“We’ve sold a bunch of pieces of land between $5 to $10 million, whereas the total build-out is probably going to be near $20 [million] or something of that magnitude when they’re done,” he said.

One thing the luxury agents and Miller can agree on is that selling trophy homes takes patience, and the slower pace of luxury Gold Coast sales is no exception. The pool of buyers interested in massive homes — the kind with guest houses, vast landscaped grounds, more bathrooms than bedrooms and full-time staffs — is much smaller and more selective than the population of McMansion buyers.

“The high-end market was very strong in Long Island in general, and the Hamptons, the North Fork and the North Shore,” Miller said. “But absent from that activity seems to be the estates.”

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According to a Miller Samuel report, median and average sale prices are still sharply above pre-pandemic levels for Long Island luxury homes, though they did slip in the past year. More than 1 in 4 sales was for above the last asking price.

Zillow’s website shows 11 North Shore homes listed at $10 million or more. Their average asking price is $22.7 million. About half have been relisted.

Wealth shifts east

The Hamptons market has increasingly out-competed the North Shore in the Covid era. Sprawling mansions that date back a century or more typically need significant renovations, which became less appealing to buyers during the pandemic.

But big buyers often don’t demand homes in move-in condition, said Clinton, who noted that the rising costs and shortage of contractors in recent years have eased.

“I think it’s calmed down a bit,” she said.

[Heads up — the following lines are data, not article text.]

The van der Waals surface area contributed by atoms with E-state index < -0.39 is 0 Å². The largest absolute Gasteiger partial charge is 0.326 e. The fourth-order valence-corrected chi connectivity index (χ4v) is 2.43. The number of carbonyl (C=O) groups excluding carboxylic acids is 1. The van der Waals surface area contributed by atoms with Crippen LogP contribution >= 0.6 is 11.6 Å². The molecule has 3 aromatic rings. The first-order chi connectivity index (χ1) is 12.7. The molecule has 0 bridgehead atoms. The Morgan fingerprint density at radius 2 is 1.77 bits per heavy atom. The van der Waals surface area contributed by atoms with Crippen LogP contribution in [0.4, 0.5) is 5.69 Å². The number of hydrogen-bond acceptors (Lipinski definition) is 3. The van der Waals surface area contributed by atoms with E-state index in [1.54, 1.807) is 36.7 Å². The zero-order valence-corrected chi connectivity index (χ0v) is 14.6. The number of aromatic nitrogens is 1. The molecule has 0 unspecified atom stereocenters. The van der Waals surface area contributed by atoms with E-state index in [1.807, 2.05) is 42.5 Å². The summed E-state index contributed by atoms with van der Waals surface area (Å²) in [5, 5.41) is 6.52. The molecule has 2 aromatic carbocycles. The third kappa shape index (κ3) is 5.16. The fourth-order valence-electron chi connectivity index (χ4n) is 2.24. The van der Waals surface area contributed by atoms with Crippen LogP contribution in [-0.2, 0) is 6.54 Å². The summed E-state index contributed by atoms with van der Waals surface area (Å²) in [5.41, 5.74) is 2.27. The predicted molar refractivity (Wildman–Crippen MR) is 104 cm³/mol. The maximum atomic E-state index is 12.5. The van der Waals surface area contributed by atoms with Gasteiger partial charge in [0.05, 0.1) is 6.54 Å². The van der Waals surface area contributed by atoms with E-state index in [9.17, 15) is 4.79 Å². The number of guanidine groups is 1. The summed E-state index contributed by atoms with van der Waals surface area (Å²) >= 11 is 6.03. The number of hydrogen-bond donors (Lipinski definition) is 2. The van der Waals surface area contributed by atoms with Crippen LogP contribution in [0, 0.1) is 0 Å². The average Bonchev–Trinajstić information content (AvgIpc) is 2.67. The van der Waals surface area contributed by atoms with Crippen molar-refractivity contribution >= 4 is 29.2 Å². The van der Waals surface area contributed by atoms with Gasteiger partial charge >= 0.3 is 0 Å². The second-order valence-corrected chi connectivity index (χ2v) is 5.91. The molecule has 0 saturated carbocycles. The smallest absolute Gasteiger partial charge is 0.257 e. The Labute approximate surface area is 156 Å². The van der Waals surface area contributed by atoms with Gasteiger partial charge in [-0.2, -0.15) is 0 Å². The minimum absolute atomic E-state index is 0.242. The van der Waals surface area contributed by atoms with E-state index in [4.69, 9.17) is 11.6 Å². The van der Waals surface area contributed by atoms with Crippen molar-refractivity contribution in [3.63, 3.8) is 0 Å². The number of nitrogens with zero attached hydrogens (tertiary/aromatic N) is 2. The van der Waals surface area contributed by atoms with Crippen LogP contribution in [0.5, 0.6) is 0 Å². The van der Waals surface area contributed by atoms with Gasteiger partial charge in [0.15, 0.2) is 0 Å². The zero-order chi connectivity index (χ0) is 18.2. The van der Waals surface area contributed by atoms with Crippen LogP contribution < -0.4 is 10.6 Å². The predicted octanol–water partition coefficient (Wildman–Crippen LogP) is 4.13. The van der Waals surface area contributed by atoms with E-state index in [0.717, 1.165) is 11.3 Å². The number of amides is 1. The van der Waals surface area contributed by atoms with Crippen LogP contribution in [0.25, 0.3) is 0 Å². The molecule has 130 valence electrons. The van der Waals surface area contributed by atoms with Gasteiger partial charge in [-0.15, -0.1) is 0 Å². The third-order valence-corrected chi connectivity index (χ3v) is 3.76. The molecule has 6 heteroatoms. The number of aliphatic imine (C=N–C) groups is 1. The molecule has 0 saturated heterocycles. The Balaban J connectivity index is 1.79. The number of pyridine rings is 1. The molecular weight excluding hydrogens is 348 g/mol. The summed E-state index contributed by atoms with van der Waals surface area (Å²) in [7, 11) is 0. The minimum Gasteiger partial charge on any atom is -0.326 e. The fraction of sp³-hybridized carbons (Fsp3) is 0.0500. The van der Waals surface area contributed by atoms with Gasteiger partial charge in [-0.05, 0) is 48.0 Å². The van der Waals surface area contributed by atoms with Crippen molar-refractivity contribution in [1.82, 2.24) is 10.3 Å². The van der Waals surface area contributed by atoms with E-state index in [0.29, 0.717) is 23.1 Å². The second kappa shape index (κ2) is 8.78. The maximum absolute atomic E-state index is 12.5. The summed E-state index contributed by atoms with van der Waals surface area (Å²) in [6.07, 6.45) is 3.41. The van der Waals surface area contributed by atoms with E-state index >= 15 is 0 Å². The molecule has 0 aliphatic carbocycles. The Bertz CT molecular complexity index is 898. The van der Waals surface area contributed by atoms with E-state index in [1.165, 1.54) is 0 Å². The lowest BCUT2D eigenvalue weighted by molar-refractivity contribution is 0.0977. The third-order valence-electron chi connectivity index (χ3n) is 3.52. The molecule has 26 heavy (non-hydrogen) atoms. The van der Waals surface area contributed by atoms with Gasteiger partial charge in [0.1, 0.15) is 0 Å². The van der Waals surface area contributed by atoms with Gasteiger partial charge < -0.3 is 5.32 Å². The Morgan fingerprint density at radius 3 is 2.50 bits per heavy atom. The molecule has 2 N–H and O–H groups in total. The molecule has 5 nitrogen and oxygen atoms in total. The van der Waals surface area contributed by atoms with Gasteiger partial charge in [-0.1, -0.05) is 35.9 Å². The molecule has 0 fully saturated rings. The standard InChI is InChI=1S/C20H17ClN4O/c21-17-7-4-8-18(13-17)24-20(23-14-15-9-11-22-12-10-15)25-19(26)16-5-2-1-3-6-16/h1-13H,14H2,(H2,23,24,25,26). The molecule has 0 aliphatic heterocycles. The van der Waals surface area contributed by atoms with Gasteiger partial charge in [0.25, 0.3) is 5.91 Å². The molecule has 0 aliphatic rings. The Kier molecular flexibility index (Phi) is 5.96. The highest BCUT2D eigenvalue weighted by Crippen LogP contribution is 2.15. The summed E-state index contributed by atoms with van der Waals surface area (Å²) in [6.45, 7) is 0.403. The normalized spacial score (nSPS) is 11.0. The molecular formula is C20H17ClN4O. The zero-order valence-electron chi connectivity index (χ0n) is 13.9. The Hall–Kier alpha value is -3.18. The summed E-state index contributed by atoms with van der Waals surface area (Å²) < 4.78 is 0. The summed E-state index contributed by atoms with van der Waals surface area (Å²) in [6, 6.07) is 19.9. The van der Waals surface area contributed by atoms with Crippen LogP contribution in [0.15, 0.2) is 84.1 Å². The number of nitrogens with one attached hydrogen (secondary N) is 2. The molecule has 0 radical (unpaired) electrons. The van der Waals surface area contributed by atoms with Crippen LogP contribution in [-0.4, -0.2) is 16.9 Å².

Most of the interest in the Whitney Boathouse has come from people familiar with North Shore living. Some are seeking a summer oasis, others a full-time home. The estate, which has been in the same family since 2002, features a private beach, waterfalls and private wings.

Friedman said “98 percent” of his clientele is local, though buyers also come from Queens, Brooklyn, New Jersey and overseas. Some are apartment dwellers seeking a single-family house and others want to upgrade from a starter home.

Most are Gold Coast or bust.

“Once in a while, we’ll get someone who is looking at Westchester and also here, but much more often it’s deciding between which town [on the North Shore],” Friedman said.

The market is much different for buyers looking to spend under $4 million, said Adele Kuczmarski of Coldwell Banker American Homes. Manhasset is popular now for clients ranging from doctors to IT professionals, said the agent, who has the $10.5 million 191 Elderfields Road listing.

“There are 35 houses on the market today in Manhasset,” she said in August. “There’s very little inventory right now. So when they want to buy, they’re coming right out here and buying.”

Past is prologue

Questions about the future of Gold Coast mansions are not new. In the 1970s, the New York Times wrote about a dwindling market for huge homes with expensive maintenance, and the demolition of the Roslyn House and Ogden Phipps’ estate, among others.

In addition to museums, historic properties along the Gold Coast have become galleries and schools. The Webb Institute, the Lutheran Friends of the Deaf, the Glen Cove Mansion Hotel and the Nassau County Museum of Art all found homes in Gilded Age mansions in the mid-20th century.

Although no recent Gold Coast novel has achieved the status of Fitzgerald’s classic, some homes have been backdrops for film productions over the decades, from “Citizen Kane” to Netflix’s “Sabrina.” Taylor Swift used Otto Herman Kahn’s Oheka Castle in Huntington for her Blank Space music video in 2014.

But Gold Coast estates will likely never reclaim a place at the very top of the real estate hierarchy.

“If it’s been several decades of this pattern of weakness, it’s hard to imagine a market force that would change that,” Miller said. “It’s always possible, but it’s hard to imagine.”